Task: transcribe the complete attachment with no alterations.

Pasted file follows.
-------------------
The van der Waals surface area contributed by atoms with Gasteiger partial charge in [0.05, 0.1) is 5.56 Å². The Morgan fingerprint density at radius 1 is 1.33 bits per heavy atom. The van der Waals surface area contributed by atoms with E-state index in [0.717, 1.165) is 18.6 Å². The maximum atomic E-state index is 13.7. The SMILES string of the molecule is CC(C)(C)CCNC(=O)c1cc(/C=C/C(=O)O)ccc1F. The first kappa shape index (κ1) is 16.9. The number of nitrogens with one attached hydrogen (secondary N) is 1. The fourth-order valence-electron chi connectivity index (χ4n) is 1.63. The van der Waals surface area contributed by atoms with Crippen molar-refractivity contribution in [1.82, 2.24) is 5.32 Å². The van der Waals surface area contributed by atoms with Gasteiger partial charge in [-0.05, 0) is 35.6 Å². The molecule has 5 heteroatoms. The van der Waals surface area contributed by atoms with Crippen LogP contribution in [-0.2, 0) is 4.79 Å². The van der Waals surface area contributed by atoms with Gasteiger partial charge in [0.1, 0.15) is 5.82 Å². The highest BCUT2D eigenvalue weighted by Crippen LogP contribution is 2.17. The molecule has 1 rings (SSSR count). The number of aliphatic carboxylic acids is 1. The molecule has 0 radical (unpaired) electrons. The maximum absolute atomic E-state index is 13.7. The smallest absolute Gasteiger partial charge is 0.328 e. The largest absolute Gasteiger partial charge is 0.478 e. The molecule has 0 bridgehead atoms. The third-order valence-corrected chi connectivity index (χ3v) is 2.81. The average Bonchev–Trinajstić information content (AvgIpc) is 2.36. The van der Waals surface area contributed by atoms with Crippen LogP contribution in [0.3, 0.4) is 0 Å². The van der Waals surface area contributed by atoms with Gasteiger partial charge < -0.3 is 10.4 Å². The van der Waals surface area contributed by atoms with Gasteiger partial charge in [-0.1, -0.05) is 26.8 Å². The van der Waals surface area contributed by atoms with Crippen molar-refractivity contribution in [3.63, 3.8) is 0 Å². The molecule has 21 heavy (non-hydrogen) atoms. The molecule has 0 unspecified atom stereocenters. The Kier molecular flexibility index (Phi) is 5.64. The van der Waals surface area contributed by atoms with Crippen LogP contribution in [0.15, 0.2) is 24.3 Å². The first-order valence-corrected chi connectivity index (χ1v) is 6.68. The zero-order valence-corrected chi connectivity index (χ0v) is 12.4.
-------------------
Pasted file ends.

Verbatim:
The van der Waals surface area contributed by atoms with Gasteiger partial charge in [0.05, 0.1) is 5.56 Å². The Morgan fingerprint density at radius 1 is 1.33 bits per heavy atom. The van der Waals surface area contributed by atoms with E-state index in [0.717, 1.165) is 18.6 Å². The maximum atomic E-state index is 13.7. The SMILES string of the molecule is CC(C)(C)CCNC(=O)c1cc(/C=C/C(=O)O)ccc1F. The first kappa shape index (κ1) is 16.9. The number of nitrogens with one attached hydrogen (secondary N) is 1. The fourth-order valence-electron chi connectivity index (χ4n) is 1.63. The van der Waals surface area contributed by atoms with Crippen molar-refractivity contribution in [1.82, 2.24) is 5.32 Å². The van der Waals surface area contributed by atoms with Gasteiger partial charge in [-0.05, 0) is 35.6 Å². The molecule has 5 heteroatoms. The van der Waals surface area contributed by atoms with Crippen LogP contribution in [-0.2, 0) is 4.79 Å². The van der Waals surface area contributed by atoms with Gasteiger partial charge in [0.1, 0.15) is 5.82 Å². The highest BCUT2D eigenvalue weighted by Crippen LogP contribution is 2.17. The molecule has 1 rings (SSSR count). The number of aliphatic carboxylic acids is 1. The molecule has 0 radical (unpaired) electrons. The maximum absolute atomic E-state index is 13.7. The smallest absolute Gasteiger partial charge is 0.328 e. The largest absolute Gasteiger partial charge is 0.478 e. The molecule has 0 bridgehead atoms. The third-order valence-corrected chi connectivity index (χ3v) is 2.81. The average Bonchev–Trinajstić information content (AvgIpc) is 2.36. The van der Waals surface area contributed by atoms with Crippen LogP contribution in [0.3, 0.4) is 0 Å². The van der Waals surface area contributed by atoms with Gasteiger partial charge < -0.3 is 10.4 Å². The van der Waals surface area contributed by atoms with Gasteiger partial charge in [-0.1, -0.05) is 26.8 Å². The van der Waals surface area contributed by atoms with Crippen molar-refractivity contribution in [3.63, 3.8) is 0 Å². The molecule has 21 heavy (non-hydrogen) atoms. The molecule has 0 unspecified atom stereocenters. The Kier molecular flexibility index (Phi) is 5.64. The van der Waals surface area contributed by atoms with Crippen LogP contribution in [0.15, 0.2) is 24.3 Å². The first-order valence-corrected chi connectivity index (χ1v) is 6.68. The zero-order valence-corrected chi connectivity index (χ0v) is 12.4.